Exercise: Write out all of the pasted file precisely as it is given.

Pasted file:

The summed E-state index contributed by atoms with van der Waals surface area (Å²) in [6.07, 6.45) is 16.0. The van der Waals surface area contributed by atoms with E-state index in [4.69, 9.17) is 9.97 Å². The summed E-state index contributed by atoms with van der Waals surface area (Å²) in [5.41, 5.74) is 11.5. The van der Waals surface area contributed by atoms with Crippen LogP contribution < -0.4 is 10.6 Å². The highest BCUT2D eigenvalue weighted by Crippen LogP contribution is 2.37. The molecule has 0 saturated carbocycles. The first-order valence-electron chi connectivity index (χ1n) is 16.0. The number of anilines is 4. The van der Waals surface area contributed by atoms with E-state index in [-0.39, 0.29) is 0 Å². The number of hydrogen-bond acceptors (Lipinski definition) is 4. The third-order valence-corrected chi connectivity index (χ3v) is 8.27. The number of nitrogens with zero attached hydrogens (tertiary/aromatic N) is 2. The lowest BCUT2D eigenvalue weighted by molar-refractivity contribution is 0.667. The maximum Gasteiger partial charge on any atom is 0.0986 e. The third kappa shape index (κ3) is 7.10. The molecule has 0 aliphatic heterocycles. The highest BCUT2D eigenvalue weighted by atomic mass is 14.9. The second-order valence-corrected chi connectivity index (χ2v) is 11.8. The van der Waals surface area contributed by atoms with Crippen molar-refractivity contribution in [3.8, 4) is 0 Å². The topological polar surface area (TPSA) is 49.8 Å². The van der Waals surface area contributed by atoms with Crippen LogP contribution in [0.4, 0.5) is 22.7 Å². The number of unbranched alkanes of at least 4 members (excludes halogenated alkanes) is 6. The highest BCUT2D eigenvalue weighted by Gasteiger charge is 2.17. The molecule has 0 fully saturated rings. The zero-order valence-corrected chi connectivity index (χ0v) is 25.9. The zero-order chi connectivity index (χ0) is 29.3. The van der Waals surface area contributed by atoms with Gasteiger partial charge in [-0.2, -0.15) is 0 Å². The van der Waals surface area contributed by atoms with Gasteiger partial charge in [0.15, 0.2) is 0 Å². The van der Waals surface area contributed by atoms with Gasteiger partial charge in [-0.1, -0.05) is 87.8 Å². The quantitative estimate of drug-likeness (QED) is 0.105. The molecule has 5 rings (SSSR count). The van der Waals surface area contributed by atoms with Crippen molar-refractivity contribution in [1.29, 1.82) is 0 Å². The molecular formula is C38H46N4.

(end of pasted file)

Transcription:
The summed E-state index contributed by atoms with van der Waals surface area (Å²) in [6.07, 6.45) is 16.0. The van der Waals surface area contributed by atoms with E-state index in [4.69, 9.17) is 9.97 Å². The summed E-state index contributed by atoms with van der Waals surface area (Å²) in [5.41, 5.74) is 11.5. The van der Waals surface area contributed by atoms with Crippen LogP contribution < -0.4 is 10.6 Å². The highest BCUT2D eigenvalue weighted by Crippen LogP contribution is 2.37. The molecule has 0 saturated carbocycles. The first-order valence-electron chi connectivity index (χ1n) is 16.0. The number of anilines is 4. The van der Waals surface area contributed by atoms with E-state index in [-0.39, 0.29) is 0 Å². The number of hydrogen-bond acceptors (Lipinski definition) is 4. The third-order valence-corrected chi connectivity index (χ3v) is 8.27. The number of nitrogens with zero attached hydrogens (tertiary/aromatic N) is 2. The lowest BCUT2D eigenvalue weighted by molar-refractivity contribution is 0.667. The maximum Gasteiger partial charge on any atom is 0.0986 e. The third kappa shape index (κ3) is 7.10. The molecule has 0 aliphatic heterocycles. The highest BCUT2D eigenvalue weighted by atomic mass is 14.9. The second-order valence-corrected chi connectivity index (χ2v) is 11.8. The van der Waals surface area contributed by atoms with Crippen molar-refractivity contribution in [3.8, 4) is 0 Å². The topological polar surface area (TPSA) is 49.8 Å². The van der Waals surface area contributed by atoms with Crippen LogP contribution in [0.4, 0.5) is 22.7 Å². The number of unbranched alkanes of at least 4 members (excludes halogenated alkanes) is 6. The highest BCUT2D eigenvalue weighted by Gasteiger charge is 2.17. The molecule has 0 fully saturated rings. The zero-order valence-corrected chi connectivity index (χ0v) is 25.9. The zero-order chi connectivity index (χ0) is 29.3. The van der Waals surface area contributed by atoms with Gasteiger partial charge in [-0.2, -0.15) is 0 Å². The van der Waals surface area contributed by atoms with Gasteiger partial charge in [0.15, 0.2) is 0 Å². The van der Waals surface area contributed by atoms with Gasteiger partial charge in [-0.1, -0.05) is 87.8 Å². The quantitative estimate of drug-likeness (QED) is 0.105. The molecule has 5 rings (SSSR count). The van der Waals surface area contributed by atoms with Crippen molar-refractivity contribution in [1.29, 1.82) is 0 Å². The molecular formula is C38H46N4.